The industrial workers also have to work under precarious conditions, mostly without safety equipment. In the construction sector especially, which has grown rapidly in recent years, on-site deaths have become a common phenomenon, but still, the workers continue to do their jobs because they have no other option. If they leave, they will have to face death from hunger.

The Modi government has also introduced fixed-term employment to make it “easier” to do business. This means that an employer can hire a worker only for a specified project or a specified time without any further requirements. This has led to much deeper exploitation of the workers, who face dangerous conditions and extremely low wages. The trade unions have demanded the end of this law, along with other anti-labor amendments to existing labor laws.

The workers united!

The public sector workers also came out in big numbers in this strike. They were demanding an end to Foreign Direct Investment (FDI) in the public sector, which has left hundreds-of-thousands jobless. The central trade unions have demanded an end to privatization of areas of the public sector under the control of central or state governments, especially railways, insurance and defense.

The workers of the Life Insurance Corporation held a demonstration at the Jeevan Bharati Building in Connaught Place in Delhi on January 8, 2019. The leader of the All India Insurance Employees Association addressed the demonstration there. Talking with the media, Anil Kumar Bhatnagar, Vice President AIIEA, said that two public sector insurance companies have already been privatized by the government, while others are also being targeted. The labor leaders said that the rejection rate in case settlements in public sector companies is three to four percent, while in the private sector it ranges from 25 percent to 40 percent. Private insurance companies are looting the common citizens but the government is still hell-bent on privatizing existing public sector companies, which will then lay off thousands of employees.

All banking unions also supported the strike and came out strongly against the privatization of public sector banks. The All India Bank Employees Association and Bank Employees Federation of India supported the strike. According to the Times of India, the mining sector reported 100 percent strike participation, along with tea plantation and beedi (a thin cigarette or mini-cigar filled with tobacco) workers.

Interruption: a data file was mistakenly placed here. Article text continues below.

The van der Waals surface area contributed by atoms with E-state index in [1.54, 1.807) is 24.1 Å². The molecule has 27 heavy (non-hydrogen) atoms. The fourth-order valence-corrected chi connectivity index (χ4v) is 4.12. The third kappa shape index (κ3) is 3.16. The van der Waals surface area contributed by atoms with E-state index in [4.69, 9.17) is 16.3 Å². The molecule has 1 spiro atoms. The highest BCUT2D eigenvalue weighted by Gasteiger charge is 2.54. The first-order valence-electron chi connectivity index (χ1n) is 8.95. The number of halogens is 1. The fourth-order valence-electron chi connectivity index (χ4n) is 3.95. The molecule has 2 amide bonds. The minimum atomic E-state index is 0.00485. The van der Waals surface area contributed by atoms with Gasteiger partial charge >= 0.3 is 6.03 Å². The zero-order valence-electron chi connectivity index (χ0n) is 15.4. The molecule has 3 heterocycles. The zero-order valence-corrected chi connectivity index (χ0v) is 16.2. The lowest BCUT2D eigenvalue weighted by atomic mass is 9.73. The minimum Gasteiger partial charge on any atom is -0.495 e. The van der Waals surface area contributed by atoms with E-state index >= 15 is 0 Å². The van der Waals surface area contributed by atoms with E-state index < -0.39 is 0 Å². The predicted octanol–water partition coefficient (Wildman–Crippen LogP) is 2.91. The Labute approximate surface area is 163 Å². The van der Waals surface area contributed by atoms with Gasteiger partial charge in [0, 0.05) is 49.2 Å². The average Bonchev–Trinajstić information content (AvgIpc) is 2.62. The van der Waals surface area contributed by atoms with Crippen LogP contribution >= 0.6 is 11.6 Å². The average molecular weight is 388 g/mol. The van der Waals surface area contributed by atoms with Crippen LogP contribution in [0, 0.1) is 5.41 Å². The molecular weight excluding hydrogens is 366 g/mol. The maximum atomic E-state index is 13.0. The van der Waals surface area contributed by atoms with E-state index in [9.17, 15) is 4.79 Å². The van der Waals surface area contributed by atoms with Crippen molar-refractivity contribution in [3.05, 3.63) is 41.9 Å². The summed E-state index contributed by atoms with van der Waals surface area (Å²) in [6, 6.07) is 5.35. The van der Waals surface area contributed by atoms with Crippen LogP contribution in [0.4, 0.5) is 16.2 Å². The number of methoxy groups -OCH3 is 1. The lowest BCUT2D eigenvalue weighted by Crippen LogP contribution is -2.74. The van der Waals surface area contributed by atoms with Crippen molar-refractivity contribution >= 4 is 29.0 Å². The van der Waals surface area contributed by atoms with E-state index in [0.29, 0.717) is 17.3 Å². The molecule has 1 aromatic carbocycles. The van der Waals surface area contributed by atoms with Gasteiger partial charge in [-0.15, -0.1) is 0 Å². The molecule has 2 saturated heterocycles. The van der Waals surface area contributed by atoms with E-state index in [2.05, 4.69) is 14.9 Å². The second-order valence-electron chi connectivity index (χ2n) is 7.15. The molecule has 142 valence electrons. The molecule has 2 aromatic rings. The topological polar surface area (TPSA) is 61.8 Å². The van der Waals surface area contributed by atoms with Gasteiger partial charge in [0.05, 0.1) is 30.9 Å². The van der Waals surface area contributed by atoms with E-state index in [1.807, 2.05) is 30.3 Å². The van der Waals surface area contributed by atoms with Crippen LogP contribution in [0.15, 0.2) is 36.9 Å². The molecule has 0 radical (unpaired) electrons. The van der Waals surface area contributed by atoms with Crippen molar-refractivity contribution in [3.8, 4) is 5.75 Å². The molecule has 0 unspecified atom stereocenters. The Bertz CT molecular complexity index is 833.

The General Secretary of the All India Trade Union Congress (AITUC), Amarjeet Kaur, talking to the Press Trust of India claimed that in five states, life came to a complete standstill on the first day of the strike. These include the eastern states of Assam, Manipur, Maegahalya and Odisha, along with the southern state of Kerala where communist parties are ruling. In these states, all types of establishments, including schools, colleges, hospitals, post offices, banks and industrial sites, remain closed.

Kaur also said that, in the rest of country, banks and postal services were affected. In many states, the trade union activists staged demonstrations to stop trains, causing a disruption of the railway service. Reports of such actions came from Odisha, Tami Nadu and other states as well.

In the southern state of Telangana, two million government employees were reported to be on strike, while transport and electricity workers in the industrial city of Mumbai were also on strike. In Karnataka, the bus service was halted as workers of Karnataka State road Transport Corporation were fully on strike. Industrial workers of Delhi, Haryana and Rajasthan were also on strike, and reports of clashes between workers and police were also reported from Rajasthan. According to a report by the Times of India, workers of the National Federation of Atomic energy Employees were also on strike.

The strike was observed in West Bengal, and clashes were also reported between the leaders of the Communist Party of India (Marxist) and the police in various places. In the northern state of Jammu and Kashmir, the leader of the CPI(M), Yousaf Tarigami, led a demonstration in Jammu and spoke against the anti-people policies of the Modi government.